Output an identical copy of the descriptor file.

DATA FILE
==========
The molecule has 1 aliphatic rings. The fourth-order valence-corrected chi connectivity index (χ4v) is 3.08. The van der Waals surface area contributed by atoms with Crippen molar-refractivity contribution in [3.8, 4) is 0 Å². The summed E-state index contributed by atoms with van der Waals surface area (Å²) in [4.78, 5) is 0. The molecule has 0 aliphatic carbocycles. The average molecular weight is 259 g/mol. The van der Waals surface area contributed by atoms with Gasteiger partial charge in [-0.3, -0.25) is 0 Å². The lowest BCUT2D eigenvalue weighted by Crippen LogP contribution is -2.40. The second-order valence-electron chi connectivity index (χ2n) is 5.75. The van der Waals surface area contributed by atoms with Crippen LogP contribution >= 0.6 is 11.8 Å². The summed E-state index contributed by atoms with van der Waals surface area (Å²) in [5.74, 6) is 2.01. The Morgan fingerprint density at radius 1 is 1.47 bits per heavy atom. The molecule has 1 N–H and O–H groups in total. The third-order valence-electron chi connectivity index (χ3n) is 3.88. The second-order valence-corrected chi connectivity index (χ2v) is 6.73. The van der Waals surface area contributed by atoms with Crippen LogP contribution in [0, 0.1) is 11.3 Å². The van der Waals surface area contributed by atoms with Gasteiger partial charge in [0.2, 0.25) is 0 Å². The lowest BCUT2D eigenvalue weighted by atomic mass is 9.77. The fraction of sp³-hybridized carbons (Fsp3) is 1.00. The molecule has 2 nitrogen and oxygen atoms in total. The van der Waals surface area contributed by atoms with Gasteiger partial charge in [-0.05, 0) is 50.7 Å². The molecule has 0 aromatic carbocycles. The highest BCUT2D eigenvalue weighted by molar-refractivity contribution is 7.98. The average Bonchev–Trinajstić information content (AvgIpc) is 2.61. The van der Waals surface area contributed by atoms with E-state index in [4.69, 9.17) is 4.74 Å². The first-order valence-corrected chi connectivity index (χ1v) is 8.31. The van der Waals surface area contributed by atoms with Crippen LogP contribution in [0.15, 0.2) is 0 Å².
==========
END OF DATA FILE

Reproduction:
The molecule has 1 aliphatic rings. The fourth-order valence-corrected chi connectivity index (χ4v) is 3.08. The van der Waals surface area contributed by atoms with Crippen molar-refractivity contribution in [3.8, 4) is 0 Å². The summed E-state index contributed by atoms with van der Waals surface area (Å²) in [4.78, 5) is 0. The molecule has 0 aliphatic carbocycles. The average molecular weight is 259 g/mol. The van der Waals surface area contributed by atoms with Gasteiger partial charge in [-0.3, -0.25) is 0 Å². The lowest BCUT2D eigenvalue weighted by Crippen LogP contribution is -2.40. The second-order valence-electron chi connectivity index (χ2n) is 5.75. The van der Waals surface area contributed by atoms with Crippen LogP contribution >= 0.6 is 11.8 Å². The summed E-state index contributed by atoms with van der Waals surface area (Å²) in [5.74, 6) is 2.01. The Morgan fingerprint density at radius 1 is 1.47 bits per heavy atom. The molecule has 1 N–H and O–H groups in total. The third-order valence-electron chi connectivity index (χ3n) is 3.88. The second-order valence-corrected chi connectivity index (χ2v) is 6.73. The van der Waals surface area contributed by atoms with Crippen LogP contribution in [0, 0.1) is 11.3 Å². The van der Waals surface area contributed by atoms with Gasteiger partial charge in [0.2, 0.25) is 0 Å². The lowest BCUT2D eigenvalue weighted by atomic mass is 9.77. The fraction of sp³-hybridized carbons (Fsp3) is 1.00. The molecule has 2 nitrogen and oxygen atoms in total. The van der Waals surface area contributed by atoms with Gasteiger partial charge in [-0.05, 0) is 50.7 Å². The molecule has 0 aromatic carbocycles. The highest BCUT2D eigenvalue weighted by molar-refractivity contribution is 7.98. The average Bonchev–Trinajstić information content (AvgIpc) is 2.61. The van der Waals surface area contributed by atoms with E-state index in [4.69, 9.17) is 4.74 Å². The first-order valence-corrected chi connectivity index (χ1v) is 8.31. The van der Waals surface area contributed by atoms with Crippen LogP contribution in [0.15, 0.2) is 0 Å².